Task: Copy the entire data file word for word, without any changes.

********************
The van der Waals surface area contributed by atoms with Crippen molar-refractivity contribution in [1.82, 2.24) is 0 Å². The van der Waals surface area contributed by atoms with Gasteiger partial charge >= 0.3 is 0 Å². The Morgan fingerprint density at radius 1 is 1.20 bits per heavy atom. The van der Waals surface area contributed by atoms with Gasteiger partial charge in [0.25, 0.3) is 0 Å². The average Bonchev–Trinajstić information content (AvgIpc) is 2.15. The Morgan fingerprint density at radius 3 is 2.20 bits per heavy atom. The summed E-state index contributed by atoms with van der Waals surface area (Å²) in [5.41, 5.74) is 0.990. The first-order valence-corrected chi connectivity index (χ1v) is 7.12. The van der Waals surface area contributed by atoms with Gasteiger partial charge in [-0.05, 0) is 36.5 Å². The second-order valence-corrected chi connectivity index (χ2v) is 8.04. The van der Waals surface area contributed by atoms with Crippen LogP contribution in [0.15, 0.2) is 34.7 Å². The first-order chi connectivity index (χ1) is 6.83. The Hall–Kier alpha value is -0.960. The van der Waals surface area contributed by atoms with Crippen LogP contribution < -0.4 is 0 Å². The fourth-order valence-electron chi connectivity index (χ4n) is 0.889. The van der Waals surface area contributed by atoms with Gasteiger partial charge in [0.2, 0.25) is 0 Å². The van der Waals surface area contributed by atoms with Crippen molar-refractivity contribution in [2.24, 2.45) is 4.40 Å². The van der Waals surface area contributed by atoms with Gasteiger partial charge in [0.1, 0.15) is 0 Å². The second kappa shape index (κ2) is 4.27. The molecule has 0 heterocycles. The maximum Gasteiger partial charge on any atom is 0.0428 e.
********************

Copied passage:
The van der Waals surface area contributed by atoms with Crippen molar-refractivity contribution in [1.82, 2.24) is 0 Å². The van der Waals surface area contributed by atoms with Gasteiger partial charge >= 0.3 is 0 Å². The Morgan fingerprint density at radius 1 is 1.20 bits per heavy atom. The van der Waals surface area contributed by atoms with Gasteiger partial charge in [0.25, 0.3) is 0 Å². The average Bonchev–Trinajstić information content (AvgIpc) is 2.15. The Morgan fingerprint density at radius 3 is 2.20 bits per heavy atom. The summed E-state index contributed by atoms with van der Waals surface area (Å²) in [5.41, 5.74) is 0.990. The first-order valence-corrected chi connectivity index (χ1v) is 7.12. The van der Waals surface area contributed by atoms with Gasteiger partial charge in [-0.05, 0) is 36.5 Å². The second-order valence-corrected chi connectivity index (χ2v) is 8.04. The van der Waals surface area contributed by atoms with Crippen LogP contribution in [0.15, 0.2) is 34.7 Å². The first-order chi connectivity index (χ1) is 6.83. The Hall–Kier alpha value is -0.960. The van der Waals surface area contributed by atoms with Crippen LogP contribution < -0.4 is 0 Å². The fourth-order valence-electron chi connectivity index (χ4n) is 0.889. The van der Waals surface area contributed by atoms with Gasteiger partial charge in [0.2, 0.25) is 0 Å². The van der Waals surface area contributed by atoms with Crippen molar-refractivity contribution in [2.24, 2.45) is 4.40 Å². The van der Waals surface area contributed by atoms with Gasteiger partial charge in [0.1, 0.15) is 0 Å². The second kappa shape index (κ2) is 4.27. The molecule has 0 heterocycles. The maximum Gasteiger partial charge on any atom is 0.0428 e.